By Sam Groves | Editor-in-Chief
Climate change occupies an odd place in the American news cycle. When it manages to force its way into the foreground, it commands our attention, often with nothing more than sheer shock value.
In January 2013, President Obama warned in his second inaugural address that “none can avoid the devastating impact of raging fires, and crippling drought, and more powerful storms.”
In April 2014, the UN released a sobering report, which says that current efforts to curb emissions are failing, that our worldwide carbon footprint continues to grow, and that unless dramatic global action is taken within 15 years, it will be nearly impossible to control the effects of climate change.
And on Sunday, Sept. 21, nearly 400,000 people crowded the streets of New York to demand action to save the planet — the largest climate march in history. If that doesn’t show the support of this movement, then nothing will.
But while each of these events — and more like them —made national headlines, none lasted for more than a week or two. Recent events in Iraq and Syria, in West Africa, in Palestine, in Ukraine, and even in Ferguson, Mo., have captivated Americans’ attention spans for weeks on end, and for good reason. But climate change seems to have zero staying power as a national news story.
It’s not for lack of awareness. In October 2013, the Pew Research Center found that two-thirds of all Americans believe the planet is warming.
It seems, instead, that the climate change issue suffers from a lack of attention. It has faded into the background of American political life: only 29 percent of Americans believe dealing with global warming is a top policy issue. It has faded into the background of American cultural life: many blockbuster dystopian books and movies make references to climate change run amok, but it’s been years since climate change was the focus of these stories.
Because climate change is now a fixture in the background, we are failing to examine the issue closely. The immediacy of issues in the foreground—the urgency of the latest crises from the Middle East to the American Midwest—makes it hard to grasp the greater slope and trajectory of events.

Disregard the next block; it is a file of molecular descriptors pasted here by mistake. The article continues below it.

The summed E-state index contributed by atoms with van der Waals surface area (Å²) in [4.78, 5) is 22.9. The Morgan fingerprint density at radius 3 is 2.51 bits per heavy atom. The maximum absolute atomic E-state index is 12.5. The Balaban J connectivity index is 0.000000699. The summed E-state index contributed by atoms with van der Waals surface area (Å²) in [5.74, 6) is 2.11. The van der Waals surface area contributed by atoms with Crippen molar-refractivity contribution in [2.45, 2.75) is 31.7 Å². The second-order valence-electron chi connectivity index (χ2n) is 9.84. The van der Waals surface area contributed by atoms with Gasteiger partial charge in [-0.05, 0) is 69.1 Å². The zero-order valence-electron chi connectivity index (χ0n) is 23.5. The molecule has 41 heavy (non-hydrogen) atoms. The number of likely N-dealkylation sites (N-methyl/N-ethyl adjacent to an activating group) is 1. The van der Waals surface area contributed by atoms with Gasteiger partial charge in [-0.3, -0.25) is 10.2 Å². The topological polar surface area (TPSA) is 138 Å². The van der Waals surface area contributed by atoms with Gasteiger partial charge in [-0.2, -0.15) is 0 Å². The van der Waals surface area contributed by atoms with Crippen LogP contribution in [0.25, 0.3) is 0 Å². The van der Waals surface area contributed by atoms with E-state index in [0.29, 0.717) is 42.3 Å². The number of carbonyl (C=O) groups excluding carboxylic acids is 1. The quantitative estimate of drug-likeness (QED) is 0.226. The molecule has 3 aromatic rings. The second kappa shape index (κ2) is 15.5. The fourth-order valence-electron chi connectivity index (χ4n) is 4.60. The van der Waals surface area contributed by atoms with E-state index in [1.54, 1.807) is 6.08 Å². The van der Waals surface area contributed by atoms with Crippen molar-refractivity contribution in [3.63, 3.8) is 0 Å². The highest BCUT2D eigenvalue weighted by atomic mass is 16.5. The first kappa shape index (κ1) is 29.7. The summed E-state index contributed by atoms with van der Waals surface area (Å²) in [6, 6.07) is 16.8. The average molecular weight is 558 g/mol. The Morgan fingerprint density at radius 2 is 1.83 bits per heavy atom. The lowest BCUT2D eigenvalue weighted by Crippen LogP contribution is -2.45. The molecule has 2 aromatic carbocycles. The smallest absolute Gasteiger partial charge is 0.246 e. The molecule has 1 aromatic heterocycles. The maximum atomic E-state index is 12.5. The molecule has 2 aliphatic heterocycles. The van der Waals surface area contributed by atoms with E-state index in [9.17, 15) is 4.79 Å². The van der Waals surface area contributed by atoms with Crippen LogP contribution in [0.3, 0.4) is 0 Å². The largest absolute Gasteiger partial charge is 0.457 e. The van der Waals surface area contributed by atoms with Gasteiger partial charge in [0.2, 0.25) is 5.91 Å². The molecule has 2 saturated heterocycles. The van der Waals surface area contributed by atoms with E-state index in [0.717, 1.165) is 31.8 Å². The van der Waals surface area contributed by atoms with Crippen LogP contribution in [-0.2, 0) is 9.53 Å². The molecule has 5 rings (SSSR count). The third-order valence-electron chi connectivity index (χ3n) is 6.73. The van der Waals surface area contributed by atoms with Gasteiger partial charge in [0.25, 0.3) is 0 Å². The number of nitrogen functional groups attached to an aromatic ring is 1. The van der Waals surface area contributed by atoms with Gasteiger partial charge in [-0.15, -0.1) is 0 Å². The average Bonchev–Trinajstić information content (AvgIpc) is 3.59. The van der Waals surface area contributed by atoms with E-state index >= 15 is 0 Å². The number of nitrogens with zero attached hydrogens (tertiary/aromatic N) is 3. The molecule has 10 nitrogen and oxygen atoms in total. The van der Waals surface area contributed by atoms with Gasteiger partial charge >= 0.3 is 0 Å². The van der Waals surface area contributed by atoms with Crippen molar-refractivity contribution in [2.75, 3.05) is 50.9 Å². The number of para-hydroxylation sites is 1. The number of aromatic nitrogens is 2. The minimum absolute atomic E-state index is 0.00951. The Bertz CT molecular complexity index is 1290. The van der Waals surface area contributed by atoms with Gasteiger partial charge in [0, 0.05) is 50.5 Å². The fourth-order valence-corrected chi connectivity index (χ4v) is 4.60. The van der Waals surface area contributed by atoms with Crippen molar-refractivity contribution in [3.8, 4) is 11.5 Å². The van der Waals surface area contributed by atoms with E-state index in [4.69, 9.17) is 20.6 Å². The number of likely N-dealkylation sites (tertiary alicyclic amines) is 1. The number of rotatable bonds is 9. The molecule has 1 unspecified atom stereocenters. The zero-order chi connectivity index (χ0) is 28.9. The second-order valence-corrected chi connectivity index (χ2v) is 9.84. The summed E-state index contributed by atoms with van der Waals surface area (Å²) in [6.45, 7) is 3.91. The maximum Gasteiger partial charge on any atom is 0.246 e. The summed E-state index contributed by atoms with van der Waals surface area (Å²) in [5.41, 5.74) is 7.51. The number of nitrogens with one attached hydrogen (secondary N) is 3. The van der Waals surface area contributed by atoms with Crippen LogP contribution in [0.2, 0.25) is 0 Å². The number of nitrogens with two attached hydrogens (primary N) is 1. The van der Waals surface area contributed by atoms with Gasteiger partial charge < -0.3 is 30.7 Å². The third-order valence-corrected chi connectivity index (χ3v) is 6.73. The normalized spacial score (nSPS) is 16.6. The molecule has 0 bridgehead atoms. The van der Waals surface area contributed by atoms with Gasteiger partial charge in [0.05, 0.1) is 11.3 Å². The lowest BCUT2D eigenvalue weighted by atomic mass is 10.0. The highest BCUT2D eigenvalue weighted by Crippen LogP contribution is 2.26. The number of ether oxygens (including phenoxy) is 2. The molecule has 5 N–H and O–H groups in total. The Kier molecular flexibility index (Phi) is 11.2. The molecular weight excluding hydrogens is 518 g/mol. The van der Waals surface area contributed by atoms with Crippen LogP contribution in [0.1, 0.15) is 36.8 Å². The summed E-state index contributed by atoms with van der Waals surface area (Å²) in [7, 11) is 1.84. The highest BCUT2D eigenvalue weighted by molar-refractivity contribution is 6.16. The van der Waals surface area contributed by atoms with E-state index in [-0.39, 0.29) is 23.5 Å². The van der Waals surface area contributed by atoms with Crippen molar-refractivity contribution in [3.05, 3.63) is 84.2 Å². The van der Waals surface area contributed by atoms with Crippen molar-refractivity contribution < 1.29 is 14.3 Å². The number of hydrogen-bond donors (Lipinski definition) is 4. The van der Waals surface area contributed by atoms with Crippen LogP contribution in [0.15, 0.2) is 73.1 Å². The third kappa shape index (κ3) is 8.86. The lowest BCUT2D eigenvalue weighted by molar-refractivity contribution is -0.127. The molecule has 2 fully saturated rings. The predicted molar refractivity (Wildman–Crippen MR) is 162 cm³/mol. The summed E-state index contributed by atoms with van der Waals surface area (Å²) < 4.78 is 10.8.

It takes a deeper context than what we have right now to step out of the shadow of a single moment, and fully understand why we have to fight climate change along with Ebola, ISIS, and other present-day threats, not after.
Right now, we have a vague idea of climate change’s most dire consequences occurring sometime in the second half of the century. But the real deadline comes much sooner than that. As one co-chairman of the UN Intergovernmental Panel on Climate Change put it, “We cannot afford to lose another decade. If we lose another decade, it becomes extremely costly to achieve climate stabilization.”
And so in this situation, confronting context means thinking about the world we want to live in 100 years from now, not just 10 or 20, and then modifying the current state of affairs to that end. That can be difficult, especially when the chaos of events in the present makes it hard to believe we’ll be around much longer.
But times have always seemed turbulent to the generations that pass through them. We must have what the historian and speechwriter Rob Goodman called “the calm faith that our times are likely to be no more or less extraordinary than any other time.” This means understanding that the world — and many of its youngest inhabitants — will live to see this threat become an irreversible reality. That is, unless we confront it today.